Billie Eilish’s ‘Swarm’ Character is Based on a Real Cult Leader

Billie Eilish’s ‘Swarm’ Character is Based on a Real Cult Leader

Donald Glover and Janine Nabers’ new BeyHive-inspired true crime horror series is making the waves on Amazon Prime. With a star-studded cast and writing team, it also marks the acting debut of Billie Eilish. Her spine-chilling character may also be based on real-life celebrity cult leader Keith Rainere of NXIVM.

Set between 2016 and 2018, Swarm centers around an obsessed fan, Dre, played by Dominque Fishback who devotes her life to protecting the name of Ni’Jah (a mega-pop star based on Beyoncé), and takes the lives of anyone who disrespects her idol in the process.

So where does Billie Eilish come in? Around episode four (spoiler alert) Dre enters a “female empowerment” commune run by none other than the “Bad Guys” singer. In her acting debut, Eilish plays Eva, the group’s executive director who guides the group through a series of eerie training and healing sessions that feel all too familiar for those of us who pored over the HBO docuseries, The Vow, detailing the rise and fall of high-profile Hollywood cult, NXVIM.

Nabers told The Hollywood Reporter that the episode drew its true crime elements from “a cult that existed in the world that was very prominent during that time.” The time period coincides with NXIVM's timeline, but Naber didn’t specify. The role also alludes to the cult of celebrity in modern pop culture, as Nabers added: “I think when people think of the idea of artists or celebrities, there is this idea of thinking about the cult of Taylor Swift, or the cult of the Beatles or whatever. What we were really interested in was just seeing someone who worships at the altar of ‘something,’ and [exploring] this idea of what is the cult of the mind.”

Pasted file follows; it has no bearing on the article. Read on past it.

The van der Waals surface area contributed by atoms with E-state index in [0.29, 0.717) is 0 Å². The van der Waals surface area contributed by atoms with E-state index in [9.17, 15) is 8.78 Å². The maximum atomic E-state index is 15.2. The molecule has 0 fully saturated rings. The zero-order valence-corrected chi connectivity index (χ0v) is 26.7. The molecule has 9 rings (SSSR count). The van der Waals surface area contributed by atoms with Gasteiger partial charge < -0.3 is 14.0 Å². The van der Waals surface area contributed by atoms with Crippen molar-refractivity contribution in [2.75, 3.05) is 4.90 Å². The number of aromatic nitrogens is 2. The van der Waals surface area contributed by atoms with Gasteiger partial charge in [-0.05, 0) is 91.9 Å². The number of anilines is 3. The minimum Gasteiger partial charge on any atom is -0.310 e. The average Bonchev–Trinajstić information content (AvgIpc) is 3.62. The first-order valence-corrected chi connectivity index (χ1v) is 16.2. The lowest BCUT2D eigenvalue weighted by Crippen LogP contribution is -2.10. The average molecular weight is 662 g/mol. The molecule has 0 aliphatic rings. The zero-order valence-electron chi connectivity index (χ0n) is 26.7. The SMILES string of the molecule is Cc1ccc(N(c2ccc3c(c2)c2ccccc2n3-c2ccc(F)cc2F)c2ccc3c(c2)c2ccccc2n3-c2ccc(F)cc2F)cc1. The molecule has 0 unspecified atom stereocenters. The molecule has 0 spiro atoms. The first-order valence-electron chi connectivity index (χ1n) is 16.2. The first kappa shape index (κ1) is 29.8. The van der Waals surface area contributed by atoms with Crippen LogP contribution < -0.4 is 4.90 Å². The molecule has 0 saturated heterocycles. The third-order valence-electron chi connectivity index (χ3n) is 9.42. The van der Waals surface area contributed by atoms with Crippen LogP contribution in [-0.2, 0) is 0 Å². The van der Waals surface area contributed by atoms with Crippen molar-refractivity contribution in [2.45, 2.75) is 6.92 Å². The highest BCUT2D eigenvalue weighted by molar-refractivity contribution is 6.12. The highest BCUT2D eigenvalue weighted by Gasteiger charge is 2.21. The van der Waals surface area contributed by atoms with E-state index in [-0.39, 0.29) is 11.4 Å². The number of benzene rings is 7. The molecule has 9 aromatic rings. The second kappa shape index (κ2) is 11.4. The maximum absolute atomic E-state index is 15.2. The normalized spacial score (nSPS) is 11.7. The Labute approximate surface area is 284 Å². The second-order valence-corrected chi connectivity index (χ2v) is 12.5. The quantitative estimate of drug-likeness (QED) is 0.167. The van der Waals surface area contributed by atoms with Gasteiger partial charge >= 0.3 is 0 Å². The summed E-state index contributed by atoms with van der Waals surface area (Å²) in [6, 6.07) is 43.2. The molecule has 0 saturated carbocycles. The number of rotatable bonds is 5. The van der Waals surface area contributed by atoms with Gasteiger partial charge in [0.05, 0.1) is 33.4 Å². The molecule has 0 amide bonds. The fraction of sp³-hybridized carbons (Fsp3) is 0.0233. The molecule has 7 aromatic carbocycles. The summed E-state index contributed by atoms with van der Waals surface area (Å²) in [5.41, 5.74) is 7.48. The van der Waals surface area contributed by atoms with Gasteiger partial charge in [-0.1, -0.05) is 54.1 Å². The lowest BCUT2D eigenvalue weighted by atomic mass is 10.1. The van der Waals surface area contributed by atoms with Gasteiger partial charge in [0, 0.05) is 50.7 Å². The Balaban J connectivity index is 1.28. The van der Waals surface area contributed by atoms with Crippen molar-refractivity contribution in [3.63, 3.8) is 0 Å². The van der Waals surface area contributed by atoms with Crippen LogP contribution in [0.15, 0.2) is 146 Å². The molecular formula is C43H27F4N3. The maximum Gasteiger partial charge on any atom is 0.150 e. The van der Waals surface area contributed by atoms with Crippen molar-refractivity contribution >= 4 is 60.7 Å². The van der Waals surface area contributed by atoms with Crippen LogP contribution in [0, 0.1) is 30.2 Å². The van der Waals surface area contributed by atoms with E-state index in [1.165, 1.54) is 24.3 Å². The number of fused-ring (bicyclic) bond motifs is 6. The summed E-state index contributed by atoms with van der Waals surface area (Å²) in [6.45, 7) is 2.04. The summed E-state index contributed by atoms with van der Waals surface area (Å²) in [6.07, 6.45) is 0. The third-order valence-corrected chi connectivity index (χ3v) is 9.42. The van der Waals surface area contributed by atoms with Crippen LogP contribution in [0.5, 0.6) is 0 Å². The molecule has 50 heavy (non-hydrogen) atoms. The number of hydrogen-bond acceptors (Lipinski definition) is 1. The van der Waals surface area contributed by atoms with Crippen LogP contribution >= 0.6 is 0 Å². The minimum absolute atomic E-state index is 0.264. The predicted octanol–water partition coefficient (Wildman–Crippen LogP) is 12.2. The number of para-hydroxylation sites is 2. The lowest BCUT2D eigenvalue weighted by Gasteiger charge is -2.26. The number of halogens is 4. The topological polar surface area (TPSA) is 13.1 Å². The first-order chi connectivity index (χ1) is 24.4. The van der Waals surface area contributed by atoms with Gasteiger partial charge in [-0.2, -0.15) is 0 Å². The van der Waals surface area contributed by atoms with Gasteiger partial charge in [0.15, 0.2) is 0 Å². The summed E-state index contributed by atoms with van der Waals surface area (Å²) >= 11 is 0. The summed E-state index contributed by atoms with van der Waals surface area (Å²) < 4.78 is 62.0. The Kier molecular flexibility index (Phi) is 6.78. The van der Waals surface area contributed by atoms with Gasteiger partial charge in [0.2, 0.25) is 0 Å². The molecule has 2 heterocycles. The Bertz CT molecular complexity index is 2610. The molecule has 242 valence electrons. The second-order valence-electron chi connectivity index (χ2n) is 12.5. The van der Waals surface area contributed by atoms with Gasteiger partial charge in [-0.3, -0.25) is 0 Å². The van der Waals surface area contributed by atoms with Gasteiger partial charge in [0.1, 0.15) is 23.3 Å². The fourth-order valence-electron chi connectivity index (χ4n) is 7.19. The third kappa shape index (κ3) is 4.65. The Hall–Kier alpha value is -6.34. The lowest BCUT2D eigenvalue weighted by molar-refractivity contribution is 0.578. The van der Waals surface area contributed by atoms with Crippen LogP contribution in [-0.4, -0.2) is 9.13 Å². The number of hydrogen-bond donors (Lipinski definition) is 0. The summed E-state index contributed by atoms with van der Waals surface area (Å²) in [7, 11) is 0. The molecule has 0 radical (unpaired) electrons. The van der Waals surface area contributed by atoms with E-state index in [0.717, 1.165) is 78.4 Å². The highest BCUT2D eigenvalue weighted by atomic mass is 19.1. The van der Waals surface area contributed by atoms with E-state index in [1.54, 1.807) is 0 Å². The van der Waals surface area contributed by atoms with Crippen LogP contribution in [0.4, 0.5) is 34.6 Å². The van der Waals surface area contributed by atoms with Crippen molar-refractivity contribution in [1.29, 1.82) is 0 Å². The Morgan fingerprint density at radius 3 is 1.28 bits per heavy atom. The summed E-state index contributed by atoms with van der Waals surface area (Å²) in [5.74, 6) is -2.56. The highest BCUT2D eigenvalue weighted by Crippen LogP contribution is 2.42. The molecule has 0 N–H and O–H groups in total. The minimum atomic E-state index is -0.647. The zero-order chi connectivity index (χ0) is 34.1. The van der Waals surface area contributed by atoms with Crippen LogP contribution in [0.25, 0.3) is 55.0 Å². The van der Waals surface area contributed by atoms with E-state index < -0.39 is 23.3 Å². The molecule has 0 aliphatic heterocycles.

The cult of Billie Eilish, also known as the Avocados, swarmed to social media to gush over Eilish’s entrancing acting debut.

Acting veteran Fishback also praised the singer for being “respectful of the craft,” saying Eilish “came in with ideas, wanting to talk about it, being game to rehearse.”

We won’t spoil how the episode ends, but it is followed by Malia Obama’s writing debut in episode five, which hints heavily at Trump’s presidency.

Photo courtesy of Matteo Prandoni/BFA